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THE CLAIM: PEOPLE LIKE THEIR PRIVATE INSURANCE

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“The problem is how to deal with the 160 million people with employer coverage. Telling them that they have to give that up, but don’t worry, our plan will be better still looks unrealistic. It’s about loss aversion: hard to convince people to fix something they don’t see as broken.”

- Paul Krugman

Answer: People don't really care about their insurance company; they care about losing their doctor or their benefits. Since Medicare for All actually expands the provider network and benefits beyond the scope of any employer or private insurance, coverage could only be gained - not lost.  

Much of the concern about “loss aversion” is based on polls that show Americans are reluctant to give up their private employer coverage. These polls have a major flaw: they tell respondents that under Medicare for All they would lose their private plan, but don't specify what M4A would cover (e.g. no cost-sharing, no networks, comprehensive benefits). The only thing we can conclude from this data is that people are afraid of losing what they have for an unknown benefit.

This issue can be illuminated by considering the following questions: Do people care about the brand name on their insurance card, or do they care about being able to see the doctor they want and have their procedures and prescriptions covered? When their employer switches from one insurance company to another, does the employee really care about to which company, or do they care about how their network and costs change?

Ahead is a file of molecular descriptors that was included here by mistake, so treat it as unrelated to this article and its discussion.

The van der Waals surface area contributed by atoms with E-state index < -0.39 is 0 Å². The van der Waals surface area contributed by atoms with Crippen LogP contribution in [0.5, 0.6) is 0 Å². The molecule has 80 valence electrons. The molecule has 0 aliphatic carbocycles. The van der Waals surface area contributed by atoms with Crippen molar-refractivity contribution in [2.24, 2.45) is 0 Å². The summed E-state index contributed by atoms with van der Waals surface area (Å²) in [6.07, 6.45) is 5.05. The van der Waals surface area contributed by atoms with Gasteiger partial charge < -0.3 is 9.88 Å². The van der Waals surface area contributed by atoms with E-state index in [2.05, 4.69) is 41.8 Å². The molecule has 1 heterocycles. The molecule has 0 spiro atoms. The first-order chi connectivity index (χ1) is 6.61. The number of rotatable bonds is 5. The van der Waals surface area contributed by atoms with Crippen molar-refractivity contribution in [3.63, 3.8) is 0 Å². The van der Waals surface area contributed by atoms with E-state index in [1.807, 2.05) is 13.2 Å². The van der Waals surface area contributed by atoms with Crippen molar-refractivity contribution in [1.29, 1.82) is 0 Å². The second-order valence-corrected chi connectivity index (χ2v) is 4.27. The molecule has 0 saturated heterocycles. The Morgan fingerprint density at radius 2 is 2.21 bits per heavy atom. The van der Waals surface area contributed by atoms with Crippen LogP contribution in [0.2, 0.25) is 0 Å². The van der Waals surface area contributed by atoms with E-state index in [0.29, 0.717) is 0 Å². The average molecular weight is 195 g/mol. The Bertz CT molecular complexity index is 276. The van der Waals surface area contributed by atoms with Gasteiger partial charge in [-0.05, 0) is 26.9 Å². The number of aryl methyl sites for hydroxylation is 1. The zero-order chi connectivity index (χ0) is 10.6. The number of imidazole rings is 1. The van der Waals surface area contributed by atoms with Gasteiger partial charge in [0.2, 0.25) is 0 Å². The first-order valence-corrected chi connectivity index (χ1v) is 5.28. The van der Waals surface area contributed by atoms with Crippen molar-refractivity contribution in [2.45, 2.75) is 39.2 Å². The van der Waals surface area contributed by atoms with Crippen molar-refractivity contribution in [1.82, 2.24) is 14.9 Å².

Satisfaction with health insurance hinges on access, not brand name. And polling shows that when it comes to insurers, Americans don't trust private companies. A 2017 poll shows that only 16% of Americans believe that private health insurers put patients over profits. And patients with public insurance report higher satisfaction rates than those with private insurance.

 

Background on Democratic Healthcare Polling

Suspect polling has been used to compromise the fight for universal healthcare for years. In 2007, prominent Democratic pollster Celinda Lake published research arguing that Americans are quite conservative on healthcare. Ideas invoking “government solutions” were losers, while “choice”, according to Lake, polled well. This research dictated Democratic messaging on healthcare for years after; it determined what was considering politically possible and shaped the trajectory of the Affordable Care Act. 

Lake warned against using the term “universal coverage” because her polling showed that Americans are “opposed to helping those perceived as undeserving” and want an “American solution.” Similarly, the term “Medicare for All” was a no-go, with the preferred messaging “American Health Care”.

6 years after this report was published, both Obama and Clinton ran on "universal healthcare". Today, her recommended Words to Avoid are embraced by almost every Democratic politician; it’s hard to find a Democrat who doesn’t stand behind “the goal of universal coverage”, and almost every new healthcare proposal from the party has the term “Medicare” in its title.

Meanwhile, the last “American Health Care” plan came from the GOP (the American Healthcare Act of 2017).

Lake's polling wasn't only wrong; it encouraged Democrats to take policy positions based on polling rather than the moral imperative of fulfilling every person's right to health care.